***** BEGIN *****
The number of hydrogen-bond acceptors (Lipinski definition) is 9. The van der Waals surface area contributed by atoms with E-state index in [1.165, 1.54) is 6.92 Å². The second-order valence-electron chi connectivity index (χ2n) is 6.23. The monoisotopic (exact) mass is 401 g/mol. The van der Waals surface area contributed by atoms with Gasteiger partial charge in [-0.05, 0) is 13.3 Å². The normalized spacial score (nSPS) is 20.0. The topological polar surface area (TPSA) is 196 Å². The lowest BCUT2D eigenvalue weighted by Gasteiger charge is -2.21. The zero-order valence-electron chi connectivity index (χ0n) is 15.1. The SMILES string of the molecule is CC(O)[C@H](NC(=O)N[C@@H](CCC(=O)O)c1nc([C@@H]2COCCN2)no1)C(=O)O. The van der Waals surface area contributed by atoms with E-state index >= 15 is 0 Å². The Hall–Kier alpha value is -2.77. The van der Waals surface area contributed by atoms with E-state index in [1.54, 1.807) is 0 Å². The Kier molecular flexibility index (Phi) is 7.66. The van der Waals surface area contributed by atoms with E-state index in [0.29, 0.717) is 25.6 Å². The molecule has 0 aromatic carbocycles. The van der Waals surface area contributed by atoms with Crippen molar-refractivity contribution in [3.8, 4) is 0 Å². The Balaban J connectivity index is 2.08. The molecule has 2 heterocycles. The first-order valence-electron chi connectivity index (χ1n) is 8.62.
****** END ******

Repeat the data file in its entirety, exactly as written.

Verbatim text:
The number of hydrogen-bond acceptors (Lipinski definition) is 9. The van der Waals surface area contributed by atoms with E-state index in [1.165, 1.54) is 6.92 Å². The second-order valence-electron chi connectivity index (χ2n) is 6.23. The monoisotopic (exact) mass is 401 g/mol. The van der Waals surface area contributed by atoms with Gasteiger partial charge in [-0.05, 0) is 13.3 Å². The normalized spacial score (nSPS) is 20.0. The topological polar surface area (TPSA) is 196 Å². The lowest BCUT2D eigenvalue weighted by Gasteiger charge is -2.21. The zero-order valence-electron chi connectivity index (χ0n) is 15.1. The SMILES string of the molecule is CC(O)[C@H](NC(=O)N[C@@H](CCC(=O)O)c1nc([C@@H]2COCCN2)no1)C(=O)O. The van der Waals surface area contributed by atoms with E-state index >= 15 is 0 Å². The Hall–Kier alpha value is -2.77. The van der Waals surface area contributed by atoms with E-state index in [1.54, 1.807) is 0 Å². The Kier molecular flexibility index (Phi) is 7.66. The van der Waals surface area contributed by atoms with E-state index in [0.29, 0.717) is 25.6 Å². The molecule has 0 aromatic carbocycles. The van der Waals surface area contributed by atoms with Crippen molar-refractivity contribution in [3.8, 4) is 0 Å². The Balaban J connectivity index is 2.08. The molecule has 2 heterocycles. The first-order valence-electron chi connectivity index (χ1n) is 8.62.